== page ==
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You may have read stories over the last couple of years that the IRS is conducting fewer audits due to budget cuts. But, keep in mind that audits do happen, and that your last three tax returns are subject to scrutiny! To prevent fraud, the IRS continues to increase their usage of automated programs to identify tax returns that they believe warrant further scrutiny. Here are 10 IRS audit triggers to be aware of.
1. Math Errors and Typos
The IRS has programs that check the math and calculations on tax returns. If your return ‘doesn’t add up,’ it may be flagged for further review. Double check your social security numbers – and your math.
2. High Income
Fewer than 1% of tax returns with $200,000 or less in income are audited. That percentage grows to 10% and higher for those earning above $1 million. Obviously, you don’t want to try to earn less money to avoid an audit! As you’d expect, the higher your income, the more likely you will get attention from the IRS.
3. Unreported Income
The IRS receives copies of your W-2s and 1099s and their systems automatically compare this data to the amounts you report on your tax return. A discrepancy, such as a 1099 that isn’t reported on your return, could trigger further review. So, if you receive a 1099 that isn’t yours, or isn’t correct, don’t ignore it. Contact the issuer of that 1099 and ask them to report a corrected form to the IRS.
4. Excessive Deductions
The IRS will compare your itemized deductions to the average total deductions for a given item claimed by other taxpayers who are in the same income range as you. A taxpayer whose deductions appear to exceed these averages may be further scrutinized by the IRS. Don’t hesitate to claim every deduction that you are entitled to – just make sure you have the proper documentation.
5. Schedule C Filers
The IRS particularly watches for businesses that operate primarily with cash – and almost certainly those that are reporting a loss. They have lots of experience auditing self-employed taxpayers who underreport income or overstate expenses. Just make sure your records support what you are reporting.
6. Claiming 100% Business Use of a Vehicle
The IRS knows that it’s rare for someone to use a vehicle they own 100% of the time for business purposes. And, if you don’t have another personal vehicle registered in your name, it’s nearly impossible to report that the vehicle is exclusively used for business. Claiming 100% business use of a vehicle will almost certainly draw IRS attention. The higher percentage you are claiming, the more critical it is that you have detailed records.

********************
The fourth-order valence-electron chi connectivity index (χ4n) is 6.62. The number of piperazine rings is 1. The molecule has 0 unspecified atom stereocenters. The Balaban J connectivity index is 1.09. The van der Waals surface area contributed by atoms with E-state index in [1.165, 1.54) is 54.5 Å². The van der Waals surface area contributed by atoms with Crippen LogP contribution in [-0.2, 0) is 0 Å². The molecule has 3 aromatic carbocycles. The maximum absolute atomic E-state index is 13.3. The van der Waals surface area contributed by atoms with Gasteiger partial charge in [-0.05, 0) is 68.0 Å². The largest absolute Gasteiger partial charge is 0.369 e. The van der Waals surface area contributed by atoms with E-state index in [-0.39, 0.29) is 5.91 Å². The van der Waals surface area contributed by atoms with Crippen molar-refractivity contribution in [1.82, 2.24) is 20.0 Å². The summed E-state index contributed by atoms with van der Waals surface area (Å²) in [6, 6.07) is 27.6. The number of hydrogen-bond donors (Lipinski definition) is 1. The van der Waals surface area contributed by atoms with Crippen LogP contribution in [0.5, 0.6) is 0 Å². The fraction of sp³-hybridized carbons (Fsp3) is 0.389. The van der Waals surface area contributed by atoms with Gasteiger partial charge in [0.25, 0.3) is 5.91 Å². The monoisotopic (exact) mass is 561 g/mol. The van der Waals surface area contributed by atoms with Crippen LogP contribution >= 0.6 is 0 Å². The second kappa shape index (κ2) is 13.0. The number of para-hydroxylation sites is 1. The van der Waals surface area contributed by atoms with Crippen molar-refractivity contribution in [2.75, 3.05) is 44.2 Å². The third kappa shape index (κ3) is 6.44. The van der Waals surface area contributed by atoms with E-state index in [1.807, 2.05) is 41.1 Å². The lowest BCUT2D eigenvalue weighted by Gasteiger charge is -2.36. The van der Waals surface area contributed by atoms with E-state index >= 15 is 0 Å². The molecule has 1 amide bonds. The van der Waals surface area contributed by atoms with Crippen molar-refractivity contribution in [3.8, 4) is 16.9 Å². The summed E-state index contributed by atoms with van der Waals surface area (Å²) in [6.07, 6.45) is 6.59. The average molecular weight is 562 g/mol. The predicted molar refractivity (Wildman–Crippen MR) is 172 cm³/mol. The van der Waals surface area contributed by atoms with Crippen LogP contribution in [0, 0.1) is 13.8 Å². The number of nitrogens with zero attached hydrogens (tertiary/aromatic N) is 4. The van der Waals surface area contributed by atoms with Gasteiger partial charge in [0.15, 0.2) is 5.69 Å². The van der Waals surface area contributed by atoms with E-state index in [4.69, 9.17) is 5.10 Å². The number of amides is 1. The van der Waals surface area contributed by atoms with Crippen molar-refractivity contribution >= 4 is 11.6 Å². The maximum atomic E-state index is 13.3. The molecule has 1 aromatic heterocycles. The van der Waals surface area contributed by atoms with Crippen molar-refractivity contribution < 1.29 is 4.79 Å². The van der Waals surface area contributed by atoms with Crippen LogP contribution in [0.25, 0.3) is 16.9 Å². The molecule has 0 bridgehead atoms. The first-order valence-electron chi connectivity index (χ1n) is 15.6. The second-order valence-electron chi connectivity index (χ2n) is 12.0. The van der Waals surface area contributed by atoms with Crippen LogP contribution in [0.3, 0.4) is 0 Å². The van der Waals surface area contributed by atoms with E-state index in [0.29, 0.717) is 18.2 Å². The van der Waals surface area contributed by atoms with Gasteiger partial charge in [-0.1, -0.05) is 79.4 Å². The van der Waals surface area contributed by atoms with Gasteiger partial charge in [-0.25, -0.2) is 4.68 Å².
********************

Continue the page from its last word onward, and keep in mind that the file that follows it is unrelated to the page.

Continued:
7. Claiming a Loss on a Hobby
Writing off expenses for a business is fine – but you can’t portray your hobby as a business. For it to be a business, you must have a reasonable expectation to make a profit. In general, the IRS will expect you to report a profit for 3 of every 5 years you operate the business. If you report your hobby as a business, it must be run like a business, with appropriate records and documentation. Otherwise, the IRS could require you to restate any business income/loss as a hobby income/loss, subject to hobby rules. For more information, refer to the IRS’s rules on hobbies.
8. Home Office Deduction
To claim the Home Office Deduction, you must use a portion of your home “regularly and exclusively” for business. Keep in mind that the IRS doesn’t see the dining room table as a desk! And, having a TV in the ‘home office’ could raise exclusivity questions. Most importantly, home office deductions from a person earning wages may draw increased attention, so make sure home office expenses are well-documented and supported.
9. Deducting Business Meals, Travel and Entertainment
This is another area that draws IRS attention because of past abuse. First, it’s probably obvious that you can’t deduct expenses for which your employer reimburses you. Second, you must keep careful records – not just a receipt, but also a record of who was in attendance and the specific business purpose. The IRS doesn’t want you enjoying lavish meals and entertainment on Uncle Sam’s nickel.
10. Earned Income Tax Credit (EITC)
The IRS estimates that billions of dollars of EITC claims are paid in error. Some errors are unintentional, but the IRS scrutinizes EITC claims closely to prevent fraud. If you claim the Earned Income Tax Credit, make sure to document how you meet EITC rules so that you can provide this documentation to the IRS in the future, if needed.
Understanding the flags that can trigger an IRS audit is a good way to help you verify that your tax return deductions and claims are accurate and well-documented. Working with a credible CPA, however, is probably your best line of defense when it comes to IRS audits. Not only will a good CPA be able to help you file your taxes and ensure that these IRS audit triggers are all by the books, but they will also be able to provide detailed documentation and information on your behalf if you should get audited.
The content contained in this blog post is intended for general informational purposes only and is not meant to constitute legal, tax, accounting or investment advice. You should consult a qualified legal or tax professional regarding your specific situation. Keep in mind that investing involves risk. The value of your investment will fluctuate over time and you may gain or lose money.
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